Wellesley residents gather to reject racism

  1. WELLESLEY — About 300 people set up beach chairs and spread blankets on the grass outside Town Hall Sunday, sharing handshakes and hugs in a spirit of unity following a series of allegedly racist social media messages posted by some local high school students.

Many in the diverse crowd were Wellesley residents, but others came from Rhode Island and Connecticut to show their support for the family of Tendai Musikavanhu, immigrants from South Africa who were targeted in Facebook messages.

Musikavanhu asked his neighbors in this wealthy, predominantly white town to remember the American ideal that people of all backgrounds can live harmoniously.

“Hatred, division, and lies never built any noble country,” he said. “Only love, unity, and truth stand the test of time.”

The event was organized by World of Wellesley, an organization that celebrates diversity in the town, to show solidarity with the family after classmates of Musikavanhu’s 15-year-old son allegedly posted the private messages, which Musikavanhu said included racial slurs and references to lynching and genocide.

Musikavanhu said he was moved by the size of the gathering and the outpouring of support his family has received.

“What’s really heartening is just the love the community has shared,” he told reporters after addressing the crowd. “I managed to go through the whole speech without a tear, but wow, the number of people I’ve had weeping on my shoulder who are white, who know me, who know my family, and this hurts them.”

Musikavanhu and other people of color at the event said the offensive messages did not represent the views of most Wellesley residents, and that the town and its schools are generally welcoming. They said, though, that some residents are less inclusive.

Seboe Maparyan, who emigrated to the United States from Liberia five years ago and works at Wellesley College, said he has been treated with respect.

But a small number of children at a Wellesley elementary school taunted his daughter and called her “weird,” he said. At an after-school program, his wife said, one child told their daughter “I don’t want to play with you because you’re black. I don’t want to be friends with you because you’re black.”

When the family reported the incidents, Maparyan said, the school’s principal was quick to call a meeting and address the issues. His family felt supported by the principal and by his daughter’s teachers, he said.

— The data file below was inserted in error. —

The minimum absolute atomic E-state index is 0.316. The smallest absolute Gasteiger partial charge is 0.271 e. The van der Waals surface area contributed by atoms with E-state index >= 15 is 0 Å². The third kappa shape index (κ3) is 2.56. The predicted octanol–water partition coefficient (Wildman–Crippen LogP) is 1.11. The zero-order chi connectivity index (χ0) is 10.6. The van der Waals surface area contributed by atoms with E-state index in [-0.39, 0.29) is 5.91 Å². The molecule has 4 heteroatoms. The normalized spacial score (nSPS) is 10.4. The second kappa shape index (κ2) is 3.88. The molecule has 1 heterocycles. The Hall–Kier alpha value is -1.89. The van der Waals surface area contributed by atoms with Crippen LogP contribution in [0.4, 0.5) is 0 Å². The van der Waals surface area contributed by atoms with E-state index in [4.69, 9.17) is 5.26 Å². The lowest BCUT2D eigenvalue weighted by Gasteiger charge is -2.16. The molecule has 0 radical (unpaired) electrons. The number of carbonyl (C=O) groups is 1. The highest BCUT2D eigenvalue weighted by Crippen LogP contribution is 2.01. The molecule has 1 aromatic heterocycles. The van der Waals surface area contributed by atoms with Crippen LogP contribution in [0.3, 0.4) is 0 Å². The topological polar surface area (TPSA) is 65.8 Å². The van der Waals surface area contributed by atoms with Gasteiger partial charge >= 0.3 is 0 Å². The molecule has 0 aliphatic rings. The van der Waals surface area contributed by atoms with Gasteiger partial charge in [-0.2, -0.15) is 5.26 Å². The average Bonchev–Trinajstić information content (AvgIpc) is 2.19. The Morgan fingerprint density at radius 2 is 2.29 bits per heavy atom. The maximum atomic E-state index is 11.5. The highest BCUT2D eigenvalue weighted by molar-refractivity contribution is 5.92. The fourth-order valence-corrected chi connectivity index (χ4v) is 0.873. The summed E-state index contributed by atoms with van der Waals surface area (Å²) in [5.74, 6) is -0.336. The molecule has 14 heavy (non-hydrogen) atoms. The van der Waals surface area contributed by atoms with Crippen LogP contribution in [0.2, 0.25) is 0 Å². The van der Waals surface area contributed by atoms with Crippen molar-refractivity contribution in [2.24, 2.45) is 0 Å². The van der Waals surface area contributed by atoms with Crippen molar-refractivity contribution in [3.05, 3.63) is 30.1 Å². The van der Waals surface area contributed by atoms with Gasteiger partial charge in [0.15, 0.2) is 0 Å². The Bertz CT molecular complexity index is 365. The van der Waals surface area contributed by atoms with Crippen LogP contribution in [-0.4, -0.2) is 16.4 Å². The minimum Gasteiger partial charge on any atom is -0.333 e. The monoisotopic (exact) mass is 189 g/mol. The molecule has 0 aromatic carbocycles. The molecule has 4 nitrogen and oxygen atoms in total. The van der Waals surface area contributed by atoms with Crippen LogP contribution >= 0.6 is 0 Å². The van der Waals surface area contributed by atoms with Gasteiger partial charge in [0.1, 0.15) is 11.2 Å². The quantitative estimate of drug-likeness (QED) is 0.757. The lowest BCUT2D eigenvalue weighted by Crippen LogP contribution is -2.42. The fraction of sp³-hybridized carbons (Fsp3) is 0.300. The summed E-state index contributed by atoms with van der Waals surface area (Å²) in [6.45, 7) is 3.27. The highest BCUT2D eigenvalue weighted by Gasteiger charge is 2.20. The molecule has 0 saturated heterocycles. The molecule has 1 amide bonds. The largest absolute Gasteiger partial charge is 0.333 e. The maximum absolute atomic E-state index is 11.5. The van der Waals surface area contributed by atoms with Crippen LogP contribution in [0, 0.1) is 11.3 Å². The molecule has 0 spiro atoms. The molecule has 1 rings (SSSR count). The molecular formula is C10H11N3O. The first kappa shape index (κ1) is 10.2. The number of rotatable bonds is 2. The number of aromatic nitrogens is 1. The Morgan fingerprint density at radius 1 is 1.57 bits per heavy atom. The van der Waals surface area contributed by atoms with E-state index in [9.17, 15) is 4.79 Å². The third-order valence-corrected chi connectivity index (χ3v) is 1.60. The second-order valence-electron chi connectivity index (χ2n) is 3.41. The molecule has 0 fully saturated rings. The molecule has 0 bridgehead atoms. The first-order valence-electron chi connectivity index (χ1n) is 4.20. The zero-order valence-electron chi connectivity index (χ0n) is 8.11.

Students of color who attend Wellesley High said most of its teachers and students are never overtly racist. But sometimes, the students said, they feel isolated or singled out because their classmates are predominately white.

Zimmie Obiora, 17, is one of several Metco students from Boston who attend Wellesley High and came to the event. She said some schoolmates reacted negatively two years ago when she called for a moment of silence at the school in memory of Michael Brown, an African-American teenager killed by a white police officer in Ferguson, Mo.

Friends told Obiora, “ ‘This person called you this.’ ‘This person said this slur against you,’ ” she said. “It was really disheartening. But that’s as bad as it gets for me.”

Isis Glover, 17, of Wellesley, said she was among a group of students who reported the Facebook posts to police. One of the boys who wrote the messages had been a friend of hers, she said, but they had a falling out over his casual use of the N-word.

“I tried to open up a conversation about it and explain to him the history of African-Americans integrating into white communities and . . . how that word is not acceptable,” she said.

“Even if you’re saying it in an endearing way and a friendly way, it’s not a friendly word, and you can’t say it. He just didn’t really want to understand.”

Glover said she doesn’t believe her neighbors are racist, but some lack awareness of racial issues.

“It’s not their fault. It’s kind of like a bubble,” she said. “It’s just that they don’t run into a lot of minorities in towns like these, so they don’t think that they have a problem with those people.”

Musikavanhu said that it was painful to experience racism in such a “beautiful, idyllic town,” but he still loves Wellesley and believes in working with the community to make progress.

“Anger and revenge is not the way,” he said. “It never has been.”

Musikavanhu’s son, who also spoke at the gathering, echoed his father’s message of reconciliation.

“We know that it was love and forgiveness that Martin Luther King [Jr.] used, and that it is love and forgiveness that Jesus used,” he satyrid.

“And I know that it is love and forgiveness that we as a town have to use.”

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